He’s not saying that America=evil or that everything within our culture is bad, but that there are harmful ideas that we have bought and followed without discernment, becoming normal in the American church.
I don’t really know where to start on this review. In some ways, I only need to say: go out and buy it (it would be worth buying at twice its $10-12 price tag, and when you’re done with it, lend/give it to someone else).
When I first got my hands on this, I did what I do to every book: look to see how many actual pages it had (secret: I do the math to figure out how many pages I need to read in each book per day to finish it by the date that I want). At the very end, I noticed it has 5 things he wants the reader to commit to, and leaves room for you to write out how you’re going to carry them out. I read them before I read the rest of the book, and I thought, “Ehh, those are good, but I’ve heard all that before.” But when I read the book and then got to that section?
You bet I was praying, asking God’s forgiveness for neglecting these simple things and praying through how I was going to re-implement them in my life.
This book was the perspective change that I needed. This book is the perspective change that the American church needs.
If you want to know more about what Radical is about, check out the video on the bottom of the homepage of the book’s website. You can even sign up to read the first chapter for free. But really, you need to read chapters 6 (“How Much is Enough?: American Wealth in a World of Poverty”) and 7 (“There is No Plan B: Why Going is Urgent, Not Optional”).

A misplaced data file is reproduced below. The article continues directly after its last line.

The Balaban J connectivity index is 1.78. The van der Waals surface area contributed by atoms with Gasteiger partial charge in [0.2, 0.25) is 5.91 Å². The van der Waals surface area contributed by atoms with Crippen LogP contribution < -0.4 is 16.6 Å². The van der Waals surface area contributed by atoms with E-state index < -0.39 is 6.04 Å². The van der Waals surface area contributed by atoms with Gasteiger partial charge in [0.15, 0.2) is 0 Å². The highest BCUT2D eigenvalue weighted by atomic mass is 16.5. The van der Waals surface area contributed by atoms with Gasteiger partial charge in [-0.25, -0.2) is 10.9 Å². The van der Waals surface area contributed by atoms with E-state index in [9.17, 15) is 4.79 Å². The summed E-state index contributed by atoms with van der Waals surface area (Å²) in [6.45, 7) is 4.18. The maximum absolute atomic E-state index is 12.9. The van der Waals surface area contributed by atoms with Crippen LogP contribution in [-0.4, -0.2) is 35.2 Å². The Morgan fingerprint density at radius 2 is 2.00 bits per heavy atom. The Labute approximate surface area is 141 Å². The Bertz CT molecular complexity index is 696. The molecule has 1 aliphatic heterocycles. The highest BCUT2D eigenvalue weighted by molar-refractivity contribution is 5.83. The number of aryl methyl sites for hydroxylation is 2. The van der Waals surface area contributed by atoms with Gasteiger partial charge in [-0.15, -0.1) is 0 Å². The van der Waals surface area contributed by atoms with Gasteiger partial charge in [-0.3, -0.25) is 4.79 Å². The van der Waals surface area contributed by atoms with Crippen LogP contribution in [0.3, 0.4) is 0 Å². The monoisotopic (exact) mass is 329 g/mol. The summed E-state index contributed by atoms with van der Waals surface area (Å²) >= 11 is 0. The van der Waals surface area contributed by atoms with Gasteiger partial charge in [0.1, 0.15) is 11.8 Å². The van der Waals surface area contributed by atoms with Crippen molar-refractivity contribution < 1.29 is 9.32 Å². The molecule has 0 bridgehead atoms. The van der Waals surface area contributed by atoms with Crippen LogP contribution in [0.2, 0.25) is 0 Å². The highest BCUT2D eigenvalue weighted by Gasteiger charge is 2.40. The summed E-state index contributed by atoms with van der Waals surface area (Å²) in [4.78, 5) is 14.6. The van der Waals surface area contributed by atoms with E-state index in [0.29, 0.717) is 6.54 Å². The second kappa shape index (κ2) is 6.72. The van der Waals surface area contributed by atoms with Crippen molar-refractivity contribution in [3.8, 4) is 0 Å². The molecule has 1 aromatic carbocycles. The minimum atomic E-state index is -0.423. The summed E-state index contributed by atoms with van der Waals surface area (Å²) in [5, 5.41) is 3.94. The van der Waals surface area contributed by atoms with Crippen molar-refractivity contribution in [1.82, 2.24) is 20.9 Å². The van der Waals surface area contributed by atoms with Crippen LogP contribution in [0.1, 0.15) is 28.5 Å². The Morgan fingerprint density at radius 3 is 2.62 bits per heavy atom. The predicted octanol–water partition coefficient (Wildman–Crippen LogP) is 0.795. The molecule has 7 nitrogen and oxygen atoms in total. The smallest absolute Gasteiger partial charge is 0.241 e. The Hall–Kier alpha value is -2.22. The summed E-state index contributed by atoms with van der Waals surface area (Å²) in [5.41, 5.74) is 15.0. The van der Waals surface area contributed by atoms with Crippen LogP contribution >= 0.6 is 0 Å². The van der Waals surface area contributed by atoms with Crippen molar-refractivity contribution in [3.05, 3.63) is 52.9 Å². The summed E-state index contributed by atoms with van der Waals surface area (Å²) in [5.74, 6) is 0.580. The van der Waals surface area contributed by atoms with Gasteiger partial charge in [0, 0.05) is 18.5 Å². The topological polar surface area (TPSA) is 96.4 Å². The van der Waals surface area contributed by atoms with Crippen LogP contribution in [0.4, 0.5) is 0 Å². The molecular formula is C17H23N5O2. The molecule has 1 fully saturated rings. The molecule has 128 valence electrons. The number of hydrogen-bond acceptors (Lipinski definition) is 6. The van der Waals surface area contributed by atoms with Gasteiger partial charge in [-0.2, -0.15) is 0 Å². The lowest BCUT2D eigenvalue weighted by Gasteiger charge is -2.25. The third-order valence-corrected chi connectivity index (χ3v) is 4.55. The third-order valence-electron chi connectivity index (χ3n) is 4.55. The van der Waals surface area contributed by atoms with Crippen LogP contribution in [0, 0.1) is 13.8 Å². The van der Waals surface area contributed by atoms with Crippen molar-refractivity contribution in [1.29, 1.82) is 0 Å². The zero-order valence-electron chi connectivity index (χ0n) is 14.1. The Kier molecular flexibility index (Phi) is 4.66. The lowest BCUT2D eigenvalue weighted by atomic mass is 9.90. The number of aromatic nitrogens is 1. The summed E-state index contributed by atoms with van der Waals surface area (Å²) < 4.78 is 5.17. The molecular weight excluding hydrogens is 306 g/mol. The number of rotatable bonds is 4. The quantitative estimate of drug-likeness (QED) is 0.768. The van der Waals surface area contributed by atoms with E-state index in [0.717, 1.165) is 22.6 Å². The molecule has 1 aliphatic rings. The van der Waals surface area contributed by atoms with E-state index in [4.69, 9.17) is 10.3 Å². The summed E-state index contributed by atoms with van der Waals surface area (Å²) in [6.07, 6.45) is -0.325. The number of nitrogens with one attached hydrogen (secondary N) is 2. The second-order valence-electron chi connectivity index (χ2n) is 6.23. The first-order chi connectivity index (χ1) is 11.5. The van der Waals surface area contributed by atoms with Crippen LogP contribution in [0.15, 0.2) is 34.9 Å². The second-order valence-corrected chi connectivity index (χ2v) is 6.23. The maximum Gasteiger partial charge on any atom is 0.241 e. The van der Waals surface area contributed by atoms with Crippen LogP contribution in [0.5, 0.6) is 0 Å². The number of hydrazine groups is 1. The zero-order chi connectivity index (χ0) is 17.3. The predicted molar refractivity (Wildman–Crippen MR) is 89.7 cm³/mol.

Chapter 6 hits on the very topic God has been working on in me: that I’m abundantly wealthy (yes, in a worldly sense) and I squander that wealth on myself (more on this in an upcoming blog post).
In chapter 7, David Platt walks simply through 7 Biblical truths that makes participation in missions mandatory for all Christians (going, praying, sending, and/or supporting). Nothing new for me, but this was the simplest and most logical presentation I’ve seen. Kind of a “duh” thing.
While I’ve been blessed to have heard a lot of this before from the ministries I have participated in and my church that I love, I needed to hear it again. The American Dream is so easy to get caught up in. It’s easier to join in the pursuit of a better living, fun gadgets, and being well-dressed than it is to live sacrificially and simply so that I can bless others with the blessings He’s blessed me. After all, I don’t want to be weird, do I?
But indeed, the Christian faith as laid out in the Bible is radical. When we try to soften it’s commands and examples, we’re wrong.
I don’t know what else to say to convince you to read this book.